Popular Science Monthly/Volume 41/June 1892/Pestiferous Plants

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PESTIFEROUS PLANTS.
By Prof. BYRON D. HALSTED,

BOTANIST OF NEW JERSEY AGRICULTURAL COLLEGE EXPERIMENT STATION.

SOME plants, naturally, are better fitted to subserve the wants of man than others, and for the growth of these he puts forth special effort; in short, the whole underlying foundation of modern agriculture rests upon methods of favoring these plants and thereby enlarging and multiplying those qualities in them that led to their being chosen by man as objects of cultural attention. All plants, therefore, that now legitimately occupy space in our fields, orchards, and gardens are living an unnatural life, because they are in part creatures of selection and care; and it therefore follows that, owing to this stimulus under which they have flourished for generations, when the fostering hand of man is withheld they either perish or gradually drift back to the wild state and slowly lose many of their most valuable qualities as cultivated plants and regain those that better fit them for the stern battle of life. During the time while cultivated plants have been brought to a high plane of usefulness there have been many other species with no merit in their products that have stood in the way of the development of these fostered plants. The weeds have grown strong because obliged to fight their way and take every possible advantage when opportunity offers. They quickly win in the race for supremacy in every field devoted to cultivated crops, when man's care is withheld, and multiply their kind to an extraordinary extent. More reasonable it would be to expect a man under the softening influences of civilized life to win in the rough race for existence when placed, unaided, among savage Indians, than to hope for the success of a parsnip or onion seedling when surrounded by a rank growth of weeds.

There is nothing in the structure of a plant that Cain-like curses it forever. No part of the leaf, stem, fruit, or flower gives conclusive evidence that it belongs to a weed, and therefore we are forced back to the definition that was accepted a long time ago, namely, "A weed is a plant out of place." Its relation to others makes a plant a weed. A rose bush of the rarest variety, and one highly prized in its proper place, is a weed when occupying the soil to the detriment of some other plant that has the authorized right to the soil. Clover and the best of grasses may be serious weeds, fit subjects to be uprooted by the cultivator or hoe, when growing in a corn-field and injuring the maize crop. If a field is devoted to wheat, it follows that all other plants therein may be weeds, whether it be cockle, red-root, or an oak tree.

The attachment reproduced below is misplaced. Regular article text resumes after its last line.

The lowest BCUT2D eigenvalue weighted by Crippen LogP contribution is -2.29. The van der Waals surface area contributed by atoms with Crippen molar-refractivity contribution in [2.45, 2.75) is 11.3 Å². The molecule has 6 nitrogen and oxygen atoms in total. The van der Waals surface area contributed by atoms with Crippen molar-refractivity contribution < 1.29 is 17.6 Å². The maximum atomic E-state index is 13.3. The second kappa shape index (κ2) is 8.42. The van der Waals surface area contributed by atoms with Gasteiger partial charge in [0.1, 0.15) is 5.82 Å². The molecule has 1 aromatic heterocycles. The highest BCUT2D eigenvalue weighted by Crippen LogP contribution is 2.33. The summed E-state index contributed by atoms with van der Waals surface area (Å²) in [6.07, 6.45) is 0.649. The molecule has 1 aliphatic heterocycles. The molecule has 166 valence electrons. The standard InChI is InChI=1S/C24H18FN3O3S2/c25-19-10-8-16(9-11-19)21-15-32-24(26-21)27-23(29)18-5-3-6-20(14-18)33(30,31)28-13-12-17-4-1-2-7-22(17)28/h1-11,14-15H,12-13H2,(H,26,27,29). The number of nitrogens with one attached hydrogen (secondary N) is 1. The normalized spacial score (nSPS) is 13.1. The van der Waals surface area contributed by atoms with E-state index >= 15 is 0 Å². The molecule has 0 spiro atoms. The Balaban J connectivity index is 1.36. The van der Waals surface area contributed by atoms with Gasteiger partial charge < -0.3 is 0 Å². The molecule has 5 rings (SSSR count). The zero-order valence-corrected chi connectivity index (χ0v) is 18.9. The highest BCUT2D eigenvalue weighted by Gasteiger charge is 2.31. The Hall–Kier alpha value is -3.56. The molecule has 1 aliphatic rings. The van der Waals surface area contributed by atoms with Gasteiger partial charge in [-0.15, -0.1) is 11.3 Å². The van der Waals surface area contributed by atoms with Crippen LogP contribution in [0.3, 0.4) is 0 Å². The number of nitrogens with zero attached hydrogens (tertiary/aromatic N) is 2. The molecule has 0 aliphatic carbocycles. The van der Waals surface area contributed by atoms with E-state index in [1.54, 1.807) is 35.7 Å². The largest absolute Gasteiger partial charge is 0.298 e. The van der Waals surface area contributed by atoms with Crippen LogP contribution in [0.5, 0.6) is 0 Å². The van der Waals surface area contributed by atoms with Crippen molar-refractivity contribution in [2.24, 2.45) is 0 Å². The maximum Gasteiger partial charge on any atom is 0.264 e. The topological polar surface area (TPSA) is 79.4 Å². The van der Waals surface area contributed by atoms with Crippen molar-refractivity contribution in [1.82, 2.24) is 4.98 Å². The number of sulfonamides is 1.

There is a possibility of any kind of a plant being a weed, but this thought does not prevent some species always being out of place. For example, there is no function in the economy of the farm garden that the Canada thistle can do as well as many other plants. As a forage plant, or a source of nutritious seeds or beautiful flowers, the pig-weeds are a substantial failure, equaled only by their success in occupying the soil and robbing it of nourishment designed for useful plants. It would puzzle any one to find a proper place for the horse-nettle, now advancing upon the Eastern farmers from the Southwest, and destined to spread its horrid, prickly, worse than worthless branches over our cultured soil. The bur-grass, cockle-burs, burdock, and a long list of congeners are practically universal every-day curses from which all earnest crop-growers wish to be free.

The natural covering of a fertile soil is a growth of vegetation. Upon the broad, open prairie there is a dense coat of grass, while in the Eastern States a heavy growth of trees clothed the virgin soil. So strong is Nature's desire to assert this right that if we allow one of our fields to lie fallow, at the end of the season it will be covered with vegetation. She understands that a bare soil is a wasteful soil, for while it is not producing anything it may lose by leaching much fertility already in its bosom. Every generation of plants inherits the deposits of all previous generations, and in turn should add to the accumulated stock in the soil. By this economical and saving practice of Nature the fertile newly broken grass lands have been made, while the upper soil in the forest has received the enriching accumulations of ages. Man overturns this harmonious system, and by breaking up the sod destroys the very method by which sod is made. He clears away the forest and many of the conditions which favor the growth of trees. It is upon this newly exposed soil that weeds assert their supremacy, and if the hand of man is withheld they will soon weave a garment, in itself unattractive, that clothes the bare earth. Weeds have a thousand ways of doing this to one possessed by cultivated plants. Bring up, if you please, some soil from the bottom of a newly dug well, and if exposed for a season some weeds will have planted colonies upon the bare heaps and vied with each other for the entire possession of the new territory, at the same time gaining in forces for the occupation of any similar place elsewhere.

The crop-grower necessarily introduces the condition of a bare soil for a portion of the year for every crop, and must therefore accept the situation: while he invites their presence and development, even stimulating them in various ways by making the conditions favorable for the growth of his crop plant, he must become a competitor with the weeds for the possession of the soil. The weed seeds are either in the soil or soon find an abundant entrance, and if the way is clear the young pests are up and doing as with the morning sun.